The Philosophy of History: Naturalism and Religion
Here’s a challenge for you- combine a lengthy discussion of philosophy, naturalism, and religion and come up with a means to effectively explain the basic tenets of historiographical research to those who are unfamiliar with any of these topics. No, wait- James Stroud has already done all of the work for us. Our mission, (should we decide to accept it)is to develop a better understanding of the interplay of these subjects by reading the book, The Philosphy of History: Naturalism and Religion: A Historiographical Approach to Origins.
Author James Stroud explains the differences between naturalism and science, and how the concept of miracles as referred to within the religious arena cannot be measured using scientific methodology, and also cannot be logically explained using traditional scientific methodology. Stroud observes that it is pre-suppositional beliefs that form the basis for many traditional scientific conclusions regarding human origins, rather than empirical evidence. Science rejects supernatural concepts and explanations yet cannot objectively disprove phenomena via the laws of science, Stroud maintains that “…any closed- philosophical paradigm that does not allow the inference to the best explanation should be abandoned or at least challenged…”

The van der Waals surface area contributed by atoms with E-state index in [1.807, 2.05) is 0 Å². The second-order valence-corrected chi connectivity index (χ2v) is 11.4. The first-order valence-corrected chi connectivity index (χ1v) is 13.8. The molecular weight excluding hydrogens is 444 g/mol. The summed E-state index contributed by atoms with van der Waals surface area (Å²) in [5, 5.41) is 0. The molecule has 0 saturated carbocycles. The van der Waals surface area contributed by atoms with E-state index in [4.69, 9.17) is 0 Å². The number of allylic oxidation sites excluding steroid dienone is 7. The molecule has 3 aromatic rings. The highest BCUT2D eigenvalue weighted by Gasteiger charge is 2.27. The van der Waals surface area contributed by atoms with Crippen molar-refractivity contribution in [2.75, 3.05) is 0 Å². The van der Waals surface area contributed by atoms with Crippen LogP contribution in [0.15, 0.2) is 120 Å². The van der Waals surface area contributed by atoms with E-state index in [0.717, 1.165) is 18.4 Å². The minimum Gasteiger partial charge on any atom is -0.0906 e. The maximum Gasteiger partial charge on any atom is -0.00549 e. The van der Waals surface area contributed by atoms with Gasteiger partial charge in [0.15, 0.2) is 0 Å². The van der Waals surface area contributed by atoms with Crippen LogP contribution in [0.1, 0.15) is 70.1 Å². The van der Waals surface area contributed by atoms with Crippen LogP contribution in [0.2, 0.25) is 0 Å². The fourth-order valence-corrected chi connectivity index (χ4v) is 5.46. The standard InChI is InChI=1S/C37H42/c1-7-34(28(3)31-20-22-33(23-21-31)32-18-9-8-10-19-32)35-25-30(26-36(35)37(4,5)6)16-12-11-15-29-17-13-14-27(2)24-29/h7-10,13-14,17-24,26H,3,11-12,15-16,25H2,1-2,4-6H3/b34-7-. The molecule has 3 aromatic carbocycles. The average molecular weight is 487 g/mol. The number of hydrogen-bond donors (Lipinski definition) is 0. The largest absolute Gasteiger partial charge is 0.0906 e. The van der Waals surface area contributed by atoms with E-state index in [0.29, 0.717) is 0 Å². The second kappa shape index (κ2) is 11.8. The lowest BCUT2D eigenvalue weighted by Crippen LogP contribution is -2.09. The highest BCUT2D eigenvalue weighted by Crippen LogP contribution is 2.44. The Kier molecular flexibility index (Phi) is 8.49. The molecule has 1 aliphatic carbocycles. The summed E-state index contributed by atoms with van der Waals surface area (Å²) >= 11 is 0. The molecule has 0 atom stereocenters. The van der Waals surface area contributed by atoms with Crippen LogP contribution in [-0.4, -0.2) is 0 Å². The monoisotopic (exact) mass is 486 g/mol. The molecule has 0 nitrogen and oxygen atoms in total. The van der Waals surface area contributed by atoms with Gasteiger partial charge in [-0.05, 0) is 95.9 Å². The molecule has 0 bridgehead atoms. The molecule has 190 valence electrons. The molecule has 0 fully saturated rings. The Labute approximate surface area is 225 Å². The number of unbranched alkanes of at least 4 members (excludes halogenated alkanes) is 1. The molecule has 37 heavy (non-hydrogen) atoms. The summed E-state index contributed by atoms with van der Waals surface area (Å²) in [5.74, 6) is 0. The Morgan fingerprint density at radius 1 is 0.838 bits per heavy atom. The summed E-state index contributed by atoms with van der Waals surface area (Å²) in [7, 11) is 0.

In discussing the philosophy of history, Stroud encourages the reader to consider the nature of historical evidence, in light of the fact that history cannot be repeated. The reader is encouraged to question the degree, to which objectivity is possible, the challenges to correctly determining the accuracy of past historical reports and current inability to verify the absolute truth, due to human philosophical bias.
Stroud contends that the theory of naturalism is untenable and confines one to “… a strict pre-suppositional interpretation of the data.” Ultimately, Stroud supports an “open philosophy of history” as a science, rejects the current “closed philosophies”, and believes that the theories of deism and theism are plausible explanations to be considered and supported as viable alternatives to philosophical naturalism.
In support of his argument, Stroud submits four historic events for consideration: Historic Event number one: Origins of the Universe and Cosmological Constants; Historic Event number two: Origin of Life- Cambrian Explosion and Human Origins; Historic Event number three: Origin of Civilization before the Common Era; Historic Event number four: The Common Era of the Historical Jesus.
Stroud also invites readers to consider such profound questions as the place of religion in history, the objective meaning of history and what drives that meaning, the proper unit of study of the human past, broad historic patterns, cycles and irregularities to be discerned and objective measures of historic progress. There is also a consideration of many of the ways in which western thought’s linear path opposes the mythical conception of history and time.
Those who seek a deeper understanding of the basis of theories of human origin will very much enjoy the insights provided within this book. The theories of great philosophers such as Hegel, Nietzsche, and Focault may not be the usual fare for novice philosophers, and one must certainly put a “thinking cap” on before settling into this most provocative read.
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